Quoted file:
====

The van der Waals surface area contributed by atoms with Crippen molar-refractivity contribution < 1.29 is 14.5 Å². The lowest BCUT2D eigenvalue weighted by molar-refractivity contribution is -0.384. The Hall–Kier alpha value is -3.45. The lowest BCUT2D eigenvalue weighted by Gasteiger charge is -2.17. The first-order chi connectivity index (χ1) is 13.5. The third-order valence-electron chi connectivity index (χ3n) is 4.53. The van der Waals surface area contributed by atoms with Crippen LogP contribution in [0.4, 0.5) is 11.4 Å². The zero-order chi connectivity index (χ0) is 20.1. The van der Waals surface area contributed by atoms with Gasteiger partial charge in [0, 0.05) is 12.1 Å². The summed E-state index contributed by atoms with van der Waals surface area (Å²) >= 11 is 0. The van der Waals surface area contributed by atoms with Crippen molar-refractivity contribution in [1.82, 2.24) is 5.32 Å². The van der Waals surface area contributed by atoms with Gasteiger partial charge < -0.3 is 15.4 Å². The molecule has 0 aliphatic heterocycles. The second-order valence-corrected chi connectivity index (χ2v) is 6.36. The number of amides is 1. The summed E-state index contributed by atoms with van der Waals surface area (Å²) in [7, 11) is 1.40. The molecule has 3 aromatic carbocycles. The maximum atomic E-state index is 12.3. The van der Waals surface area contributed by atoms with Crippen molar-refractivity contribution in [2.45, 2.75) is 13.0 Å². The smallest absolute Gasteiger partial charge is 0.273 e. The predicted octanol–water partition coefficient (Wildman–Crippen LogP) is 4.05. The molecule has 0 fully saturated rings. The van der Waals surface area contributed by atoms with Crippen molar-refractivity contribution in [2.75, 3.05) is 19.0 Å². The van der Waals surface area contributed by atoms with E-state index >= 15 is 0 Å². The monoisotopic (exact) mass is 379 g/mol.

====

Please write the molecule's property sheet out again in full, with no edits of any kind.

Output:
The van der Waals surface area contributed by atoms with Crippen molar-refractivity contribution < 1.29 is 14.5 Å². The lowest BCUT2D eigenvalue weighted by molar-refractivity contribution is -0.384. The Hall–Kier alpha value is -3.45. The lowest BCUT2D eigenvalue weighted by Gasteiger charge is -2.17. The first-order chi connectivity index (χ1) is 13.5. The third-order valence-electron chi connectivity index (χ3n) is 4.53. The van der Waals surface area contributed by atoms with Crippen LogP contribution in [0.4, 0.5) is 11.4 Å². The zero-order chi connectivity index (χ0) is 20.1. The van der Waals surface area contributed by atoms with Gasteiger partial charge in [0, 0.05) is 12.1 Å². The summed E-state index contributed by atoms with van der Waals surface area (Å²) >= 11 is 0. The van der Waals surface area contributed by atoms with Crippen molar-refractivity contribution in [1.82, 2.24) is 5.32 Å². The van der Waals surface area contributed by atoms with Gasteiger partial charge < -0.3 is 15.4 Å². The molecule has 0 aliphatic heterocycles. The second-order valence-corrected chi connectivity index (χ2v) is 6.36. The number of amides is 1. The summed E-state index contributed by atoms with van der Waals surface area (Å²) in [7, 11) is 1.40. The molecule has 3 aromatic carbocycles. The maximum atomic E-state index is 12.3. The van der Waals surface area contributed by atoms with Crippen molar-refractivity contribution in [2.45, 2.75) is 13.0 Å². The smallest absolute Gasteiger partial charge is 0.273 e. The predicted octanol–water partition coefficient (Wildman–Crippen LogP) is 4.05. The molecule has 0 fully saturated rings. The van der Waals surface area contributed by atoms with Crippen molar-refractivity contribution in [2.75, 3.05) is 19.0 Å². The van der Waals surface area contributed by atoms with E-state index >= 15 is 0 Å². The monoisotopic (exact) mass is 379 g/mol.